Power trolling can put baits in places where summer crappie live; learn how to rig your baits for this productive technique.
It’s true that subtle, patient presentations can prove very valuable to fishermen. We’re often told that “Slow-and-steady wins the race.”
That kind of thinking will put crappie in the cooler, but there are times when success comes from stepping on the gas.
For example, when crappie run deep during summer’s swelter, anglers can up their game by ditching the creeping pace of traditional tight-line “spider rigging” in favor of a more aggressive tactic called “power trolling.” It combines stouter tackle with faster speeds too produce a go-get-’em technique that can turn the dog days into a howling good time.
Keep it close
For perspective, crappie pro Les Smith of Senatobia compares power trolling to long-lining, another popular technique for presenting a spread of baits at a brisk pace. But power trolling, he said, allows him greater control and precision.
“If you think about long-liners, they’re basically using the same fishing technique we are; they’re just doing it behind the boat and away from the boat,” Smith said. “The big difference is that long-liners have to make big turns, just like crankbaiters, because they have the lines so far out behind them.
“We’re doing something similar to a long-lining technique, but we’re doing it off the front of the boat, like spider rigging. You can see, on your graph, where your drops need to be, so you can keep all of your baits in the strike zone.”
Fishermen who power troll use rigs similar to those used by spider-riggers, with an in-line or slip sinker holding a jig or minnow rig holding vertically. Smith’s basic rig comprises a 4-foot piece of 10- to 12-pound clear monofilament leader coming off 15-pound main line, with a 1/8-ounce jig on a 6-inch dropper and a swivel at the end connecting the upper leader to a second leader with a 1/4-ounce jig at the bottom.
Traditional leadhead jigs work just fine, but for extra flash, and vibration, Smith likes an underspin-style head called a Fin Spin. He’ll rig the Fin Spin with curlytails, rarely using minnows.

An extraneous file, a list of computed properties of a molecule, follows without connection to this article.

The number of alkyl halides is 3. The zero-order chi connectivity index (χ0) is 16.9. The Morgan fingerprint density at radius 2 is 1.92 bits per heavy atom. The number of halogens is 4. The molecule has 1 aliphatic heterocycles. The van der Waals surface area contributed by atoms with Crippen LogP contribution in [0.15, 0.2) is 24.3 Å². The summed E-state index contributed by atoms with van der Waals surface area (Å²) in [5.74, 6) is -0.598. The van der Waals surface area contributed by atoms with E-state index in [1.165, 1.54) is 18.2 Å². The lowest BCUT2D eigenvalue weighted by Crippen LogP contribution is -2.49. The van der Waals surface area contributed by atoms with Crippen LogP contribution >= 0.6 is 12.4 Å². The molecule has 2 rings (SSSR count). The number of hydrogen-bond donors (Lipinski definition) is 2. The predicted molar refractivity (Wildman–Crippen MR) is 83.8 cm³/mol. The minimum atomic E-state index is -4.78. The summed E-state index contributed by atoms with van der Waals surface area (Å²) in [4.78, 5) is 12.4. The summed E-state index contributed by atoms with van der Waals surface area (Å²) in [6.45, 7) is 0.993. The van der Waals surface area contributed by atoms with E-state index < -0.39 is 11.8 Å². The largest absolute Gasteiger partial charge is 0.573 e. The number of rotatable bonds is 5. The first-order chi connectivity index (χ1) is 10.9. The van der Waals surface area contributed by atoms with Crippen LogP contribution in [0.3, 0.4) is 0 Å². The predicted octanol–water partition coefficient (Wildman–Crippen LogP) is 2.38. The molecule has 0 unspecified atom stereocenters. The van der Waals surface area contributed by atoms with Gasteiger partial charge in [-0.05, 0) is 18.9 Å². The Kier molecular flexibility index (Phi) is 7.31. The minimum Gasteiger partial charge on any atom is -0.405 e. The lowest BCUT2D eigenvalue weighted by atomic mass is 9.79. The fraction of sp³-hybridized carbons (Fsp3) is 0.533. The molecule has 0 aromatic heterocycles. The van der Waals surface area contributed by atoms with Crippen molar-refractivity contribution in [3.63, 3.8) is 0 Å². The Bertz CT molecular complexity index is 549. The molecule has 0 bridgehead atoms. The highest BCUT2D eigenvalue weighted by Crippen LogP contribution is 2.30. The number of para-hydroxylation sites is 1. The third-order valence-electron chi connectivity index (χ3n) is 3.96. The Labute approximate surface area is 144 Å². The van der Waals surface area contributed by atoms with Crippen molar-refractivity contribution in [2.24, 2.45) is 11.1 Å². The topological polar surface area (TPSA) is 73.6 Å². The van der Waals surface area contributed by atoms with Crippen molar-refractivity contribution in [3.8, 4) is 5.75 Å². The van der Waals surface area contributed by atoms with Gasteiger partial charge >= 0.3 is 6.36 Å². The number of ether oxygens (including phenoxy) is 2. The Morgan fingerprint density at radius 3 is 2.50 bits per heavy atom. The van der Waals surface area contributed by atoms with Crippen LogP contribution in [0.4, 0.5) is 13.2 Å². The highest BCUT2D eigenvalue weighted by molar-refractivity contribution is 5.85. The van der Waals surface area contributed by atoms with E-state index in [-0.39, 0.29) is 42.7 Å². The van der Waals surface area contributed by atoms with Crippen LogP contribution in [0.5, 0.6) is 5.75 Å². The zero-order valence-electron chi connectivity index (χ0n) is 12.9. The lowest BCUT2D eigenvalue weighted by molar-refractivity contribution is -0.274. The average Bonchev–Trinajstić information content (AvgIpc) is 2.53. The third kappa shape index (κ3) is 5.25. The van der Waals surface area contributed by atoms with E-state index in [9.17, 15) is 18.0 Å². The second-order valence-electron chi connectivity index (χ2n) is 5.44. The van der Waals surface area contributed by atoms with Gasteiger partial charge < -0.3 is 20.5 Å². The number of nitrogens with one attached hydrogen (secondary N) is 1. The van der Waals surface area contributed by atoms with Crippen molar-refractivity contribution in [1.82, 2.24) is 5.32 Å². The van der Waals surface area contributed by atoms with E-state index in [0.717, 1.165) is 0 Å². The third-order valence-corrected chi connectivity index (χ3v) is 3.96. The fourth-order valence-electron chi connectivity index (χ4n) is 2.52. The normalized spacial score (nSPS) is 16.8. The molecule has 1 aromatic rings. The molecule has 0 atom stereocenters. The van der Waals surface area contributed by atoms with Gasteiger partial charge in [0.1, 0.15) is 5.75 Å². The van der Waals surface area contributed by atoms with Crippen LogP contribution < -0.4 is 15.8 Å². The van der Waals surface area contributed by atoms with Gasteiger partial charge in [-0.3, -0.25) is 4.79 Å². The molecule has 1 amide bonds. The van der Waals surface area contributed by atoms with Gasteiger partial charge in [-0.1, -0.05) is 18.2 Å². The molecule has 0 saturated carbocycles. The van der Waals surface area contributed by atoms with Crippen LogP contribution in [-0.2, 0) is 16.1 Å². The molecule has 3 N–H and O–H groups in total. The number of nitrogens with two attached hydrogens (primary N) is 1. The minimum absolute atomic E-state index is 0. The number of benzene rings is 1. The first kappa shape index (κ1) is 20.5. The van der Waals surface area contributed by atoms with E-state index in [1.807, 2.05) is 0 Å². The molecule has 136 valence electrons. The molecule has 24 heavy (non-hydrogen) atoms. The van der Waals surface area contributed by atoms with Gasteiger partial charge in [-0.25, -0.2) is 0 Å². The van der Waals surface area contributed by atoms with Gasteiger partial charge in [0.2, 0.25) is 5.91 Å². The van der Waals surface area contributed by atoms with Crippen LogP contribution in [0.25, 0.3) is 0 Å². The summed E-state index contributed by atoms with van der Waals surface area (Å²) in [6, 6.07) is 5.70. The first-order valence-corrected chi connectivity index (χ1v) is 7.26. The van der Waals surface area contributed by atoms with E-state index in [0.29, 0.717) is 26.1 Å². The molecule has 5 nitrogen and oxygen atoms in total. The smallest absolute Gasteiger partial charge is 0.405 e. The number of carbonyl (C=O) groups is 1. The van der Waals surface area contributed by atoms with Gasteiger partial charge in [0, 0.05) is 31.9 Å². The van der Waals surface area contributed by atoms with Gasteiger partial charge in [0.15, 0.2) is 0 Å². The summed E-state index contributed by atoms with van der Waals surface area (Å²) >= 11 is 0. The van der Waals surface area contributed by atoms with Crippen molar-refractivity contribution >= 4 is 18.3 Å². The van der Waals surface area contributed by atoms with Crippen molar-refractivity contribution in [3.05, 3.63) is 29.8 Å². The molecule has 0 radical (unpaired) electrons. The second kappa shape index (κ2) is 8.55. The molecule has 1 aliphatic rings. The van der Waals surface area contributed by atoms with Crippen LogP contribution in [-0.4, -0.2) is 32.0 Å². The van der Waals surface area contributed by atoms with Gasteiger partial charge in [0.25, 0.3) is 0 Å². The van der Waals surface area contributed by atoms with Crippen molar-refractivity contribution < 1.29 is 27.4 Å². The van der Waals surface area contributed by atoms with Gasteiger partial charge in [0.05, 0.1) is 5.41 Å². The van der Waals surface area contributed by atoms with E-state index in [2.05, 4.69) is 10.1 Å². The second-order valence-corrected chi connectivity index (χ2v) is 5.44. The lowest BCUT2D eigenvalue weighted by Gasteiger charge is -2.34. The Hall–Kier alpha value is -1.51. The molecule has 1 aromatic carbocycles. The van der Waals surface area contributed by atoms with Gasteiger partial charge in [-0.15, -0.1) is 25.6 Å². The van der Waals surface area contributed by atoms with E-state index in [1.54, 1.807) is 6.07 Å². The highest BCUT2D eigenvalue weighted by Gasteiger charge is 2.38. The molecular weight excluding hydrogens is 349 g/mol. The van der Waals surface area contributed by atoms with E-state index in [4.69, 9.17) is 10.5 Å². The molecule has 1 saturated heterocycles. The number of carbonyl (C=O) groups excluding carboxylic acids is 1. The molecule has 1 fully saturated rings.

To hold the rig vertically, Smith adds a slip sinker to the top leader before tying to the swivel. Another option is replacing the swivel and slip sinker with an in-line sinker sprouting tie-offs at both ends.
By comparison, spider riggers might use a 1/4- to 1/2-ounce sinker, while power trollers need 1 to 3 ounces. Trolling speeds are significantly different: power trolling at about .9 to 1.4 mph, compared to tight-lining at .3 to .5 mph.
“The fish will tell you, more or less, what they want,” Smith said. “Sometimes you’ll catch fish on the outside of a swing, and that tells you they want the baits faster. If it’s on the inside of a swing, they may want it slower.”
When and where
Smith said power troll is best used on bodies of water with lots of creeks and outlets — the same kinds of places you might tight line, but with a peppier pace.
“After the crappie’s spring spawn is over, those fish are moving back out and concentrating on the mouths of creeks, ledges, drop-offs, those sort of things,” Smith said.
Good examples include Mississippi’s four flood-control lakes: Sardis, Enid, Arktabula and Grenada.
Don’t assume that all contour changes are equal in their attraction. Any prominent area might very well meet a crappie’s basic location preference, but Smith points to a key ingredient: food.
“I’m looking for great amounts of shad, because those fish are coming out and feeding up after the spawn,” he said.
Following his charts, Smith said he’s specifically looking for what he calls “tight contours” — areas with quick, 10- to 12-foot drops. Crappie seem to like these nearly vertical profiles, so locating them can mean hitting the jackpot.
Of course, every rule has its exception, and while sharp drops are most consistent, Smith said he also employs power trolling on an open flat.
“As summer goes on, these fish are heading for deeper water,” Smith said. “We usually find them off the side of something.”
While focusing on the contour variances generally ends up being his bread and butter, Smith said it’s not a bad idea to slide onto an adjacent flat to take a peek around. Maybe it’s a slow period; maybe you just need to break up the monotony. At any rate, diversity benefits the bottom line.
Consider the physics of heavier weights, faster trolling speeds and the combined influence on your rods. In short, if you try and power troll with the same light, sensitive rods you use for spring spider-rigging, it’ll look like you have a full house of hookups, and you’ll likely miss any actual bites.
Power trolling requires a stouter stick and, about a year ago, Smith consulted with B’n’M Poles to help create the Pow-R Troll crappie pole. Built from high-density graphite, with 14-, 16- and 18-foot models available, these rods provide the balance of strength and sensitivity needed for the power trolling technique.
Preferring the 16-foot Pow-R Troll rods, Smith loads a B’n’M Pro 100 spinning reel with high-visibility 15-pound Stren gold catfish line. The glowing line stands out so he has an easier time detecting the light bites.
“Even with 2 or 3 ounces of lead, this pole doesn’t even (bend) until about 2 feet off the tip, so you have a really straight presentation,” Smith said. “B’n’M built this pole with a really sensitive tip so you can still see your tip move with those light bites, but they have a lot of backbone to handle those bigger weights and get those fish in when you catch them.”
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